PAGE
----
Government proposals to support every at-risk high school dropout into training and restrict the spending habits of teenage beneficiaries are being applauded as long overdue.
But a warning has emerged that unless policies are properly targeted, they risk further neglecting the most vulnerable teenagers.
Yesterday Prime Minister John Key, in his speech to the National Party conference, announced measures to keep disengaged school leavers joining the dole queue as they turned 18.
The Government wants to change privacy laws so schools would be required to inform the Government if a student left school during the year. Some schools do this voluntarily but it requires a privacy waiver.
The Government would then link each of these teenagers with a support service to mentor them into training.
There are between 8500 and 13,500 youngsters aged 16 and 17 not in work, training or education.
"At the moment we just completely lose track of these people until they emerge at 18 on a benefit," Mr Key said.
"Ninety per cent of them go on a benefit. Our capacity to target those young people is really important."
Many of the support services would be private providers with cash incentives to achieve results, such as helping a person into training.
Mr Key also flagged changes to the way a benefit is paid to those aged 16 and 17, and to teen parents up to and including the age of 18. There are about 4000 of these beneficiaries.
The Government wants to pay the essentials such as rent and the power bill on their behalf, and restrict what else can be bought by providing a pre-loaded and monitored payment card that "cannot be used to buy things like alcohol or cigarettes". The policies would not affect those on an invalid benefit.
Otorohanga mayor Dale Williams, who chairs the Mayors' Taskforce for Jobs and is involved with Youth Transitions to support school leavers, said the policies were a very positive step.
But he said performance-based incentives might tempt providers to focus on easier cases to pocket the cash bonus, at the risk of neglecting the more vulnerable. "It's possible, and a little bit of that happens now."
He said it was frightening that there was a dearth of information about school leavers.
"Nobody really knows the number, nobody really knows where they are, and if you don't know that, how on earth can you help them?"
Rick Boven, director of think-tank the New Zealand Institute, also welcomed the measures but suggested involving employers directly with school leavers.
"You really want to get employers engaging more closely with students and schools, so if you put another agency in between, you can create a little bit of a barrier to that communication."
The institute recently released a report showing New Zealand was the worst among developed countries for the number of unemployed high school dropouts.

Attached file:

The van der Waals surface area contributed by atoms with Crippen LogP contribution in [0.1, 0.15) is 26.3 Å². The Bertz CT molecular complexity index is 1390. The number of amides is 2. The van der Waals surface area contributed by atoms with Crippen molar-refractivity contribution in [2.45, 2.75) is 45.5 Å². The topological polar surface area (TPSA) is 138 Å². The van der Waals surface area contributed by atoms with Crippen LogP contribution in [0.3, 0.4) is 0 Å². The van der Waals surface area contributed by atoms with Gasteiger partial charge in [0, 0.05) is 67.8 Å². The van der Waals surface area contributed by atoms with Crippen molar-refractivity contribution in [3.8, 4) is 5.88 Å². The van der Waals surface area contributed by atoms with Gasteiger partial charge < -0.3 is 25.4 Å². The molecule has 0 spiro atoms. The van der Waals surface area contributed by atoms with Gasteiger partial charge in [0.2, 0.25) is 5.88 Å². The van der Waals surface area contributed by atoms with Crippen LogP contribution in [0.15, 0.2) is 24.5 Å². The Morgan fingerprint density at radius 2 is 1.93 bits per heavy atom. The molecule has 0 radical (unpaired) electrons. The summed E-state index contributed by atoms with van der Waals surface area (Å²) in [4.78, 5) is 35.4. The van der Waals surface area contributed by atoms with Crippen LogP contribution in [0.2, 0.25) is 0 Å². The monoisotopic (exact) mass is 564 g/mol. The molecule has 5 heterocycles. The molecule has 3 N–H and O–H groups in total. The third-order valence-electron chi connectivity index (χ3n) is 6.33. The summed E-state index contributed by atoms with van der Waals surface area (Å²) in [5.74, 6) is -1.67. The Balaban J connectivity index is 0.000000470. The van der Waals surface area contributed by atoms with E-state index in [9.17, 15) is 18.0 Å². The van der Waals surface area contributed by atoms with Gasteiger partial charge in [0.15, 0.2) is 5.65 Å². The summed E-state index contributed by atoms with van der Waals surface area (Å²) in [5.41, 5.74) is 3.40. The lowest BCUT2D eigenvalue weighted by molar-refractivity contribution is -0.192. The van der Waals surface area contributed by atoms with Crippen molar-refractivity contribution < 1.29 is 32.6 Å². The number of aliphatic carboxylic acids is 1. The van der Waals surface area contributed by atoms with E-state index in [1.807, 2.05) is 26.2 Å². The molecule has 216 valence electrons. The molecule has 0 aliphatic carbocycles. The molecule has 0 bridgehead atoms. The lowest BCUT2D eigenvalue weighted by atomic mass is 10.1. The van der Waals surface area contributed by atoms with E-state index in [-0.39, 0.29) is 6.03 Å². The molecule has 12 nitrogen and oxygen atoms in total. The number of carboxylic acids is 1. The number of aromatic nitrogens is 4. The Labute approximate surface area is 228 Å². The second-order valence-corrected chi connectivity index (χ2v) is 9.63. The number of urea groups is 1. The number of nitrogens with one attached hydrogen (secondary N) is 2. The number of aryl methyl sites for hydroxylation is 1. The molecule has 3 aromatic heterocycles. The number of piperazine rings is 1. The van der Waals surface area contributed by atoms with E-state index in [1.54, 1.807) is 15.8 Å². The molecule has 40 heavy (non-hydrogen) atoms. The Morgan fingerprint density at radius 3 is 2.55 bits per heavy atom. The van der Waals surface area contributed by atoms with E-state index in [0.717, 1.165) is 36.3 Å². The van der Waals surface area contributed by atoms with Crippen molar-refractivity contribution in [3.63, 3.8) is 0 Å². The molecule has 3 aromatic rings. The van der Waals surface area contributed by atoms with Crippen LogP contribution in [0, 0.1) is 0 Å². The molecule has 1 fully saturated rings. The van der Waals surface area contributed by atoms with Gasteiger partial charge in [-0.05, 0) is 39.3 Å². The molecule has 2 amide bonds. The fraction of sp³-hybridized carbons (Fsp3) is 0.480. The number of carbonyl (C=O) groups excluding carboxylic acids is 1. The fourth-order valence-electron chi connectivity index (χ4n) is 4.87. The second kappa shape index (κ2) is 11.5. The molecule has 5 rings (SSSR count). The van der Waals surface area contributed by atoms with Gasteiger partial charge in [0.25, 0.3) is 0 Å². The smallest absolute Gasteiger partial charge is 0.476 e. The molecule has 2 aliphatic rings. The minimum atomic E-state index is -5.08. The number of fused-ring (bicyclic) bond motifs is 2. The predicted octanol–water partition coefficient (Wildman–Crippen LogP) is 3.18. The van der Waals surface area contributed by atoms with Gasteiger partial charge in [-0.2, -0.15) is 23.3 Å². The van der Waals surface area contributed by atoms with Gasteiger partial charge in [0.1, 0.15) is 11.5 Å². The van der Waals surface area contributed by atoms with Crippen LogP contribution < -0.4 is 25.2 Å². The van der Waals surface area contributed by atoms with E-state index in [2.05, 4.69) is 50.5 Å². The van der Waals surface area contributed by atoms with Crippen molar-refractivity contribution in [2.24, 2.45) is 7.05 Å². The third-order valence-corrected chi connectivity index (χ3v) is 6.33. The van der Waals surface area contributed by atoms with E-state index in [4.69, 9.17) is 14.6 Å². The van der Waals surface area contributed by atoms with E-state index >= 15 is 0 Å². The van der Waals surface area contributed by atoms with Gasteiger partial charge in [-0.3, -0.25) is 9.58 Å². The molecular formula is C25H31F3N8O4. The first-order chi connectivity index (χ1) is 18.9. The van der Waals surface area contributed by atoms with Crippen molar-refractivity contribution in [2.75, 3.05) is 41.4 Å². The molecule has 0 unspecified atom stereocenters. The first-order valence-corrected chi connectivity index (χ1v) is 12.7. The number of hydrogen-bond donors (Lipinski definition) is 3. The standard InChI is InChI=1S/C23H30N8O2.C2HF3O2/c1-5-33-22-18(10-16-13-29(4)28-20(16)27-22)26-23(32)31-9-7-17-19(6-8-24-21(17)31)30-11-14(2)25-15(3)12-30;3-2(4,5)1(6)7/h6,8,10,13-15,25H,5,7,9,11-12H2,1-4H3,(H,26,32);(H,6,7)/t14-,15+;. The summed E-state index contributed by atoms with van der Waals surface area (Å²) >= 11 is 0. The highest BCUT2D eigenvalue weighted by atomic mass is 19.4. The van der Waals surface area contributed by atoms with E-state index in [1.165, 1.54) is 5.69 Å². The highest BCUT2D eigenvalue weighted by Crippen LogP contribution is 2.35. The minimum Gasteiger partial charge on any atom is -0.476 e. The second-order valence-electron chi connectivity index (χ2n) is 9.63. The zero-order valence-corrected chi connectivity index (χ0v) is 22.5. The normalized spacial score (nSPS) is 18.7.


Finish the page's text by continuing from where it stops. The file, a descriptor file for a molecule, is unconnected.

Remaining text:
Labour's employment spokeswoman Jacinda Ardern called the intervention food stamps for youth, and questioned what evidence there was for a need to restrict beneficiary spending.
"I've seen no evidence to date that the 1600 people on an independent youth benefit aren't receiving the kind of support that's required."
Mr Key acknowledged the proposals could be seen as intrusive, but he said vulnerable teenagers were in need of intervention.
"Would you give the average 16- or 17-year-old anywhere between $200 and $400 a week? Would you ask them to raise a child totally abandoned on their own?
"The alternative is the current system, which is abandonment ... here's a dollop of cash and good luck," he said.
CLOSING THE GAP
Between 8500 and 13,500 of those aged 16 and 17 not in work, training or education
* Changing privacy law so schools have to notify the Government if students aged 16 and 17 leave during the year.
* Identifying those at risk and contracting support services to provide wraparound services, with cash bonuses for achieving results such as helping them complete a training programme.
About 4000 aged 16 and 17 on a benefit or teen parents (up to 18)
* More funding for support services, such as childcare services.
* Rent and power paid directly from their benefit; pre-loaded payment cards provided but can only be used for essentials, not for booze or cigarettes; less discretionary income.
* Obligations include being in education, training or work-based learning, and to attend budgeting courses or parenting programmes if required.
* Childcare to be paid for but with an expectation that teen parents will be in education or training by the time their child turns one.
Timeline and costs of Govt proposals
* Plan to provide up to 10,000 more training placements through Youth Guarantee and Trade Academies in the next two years.
* $20m to $25m a year estimated costs.
* Legislation to be introduced at the start of 2012 if National wins the election.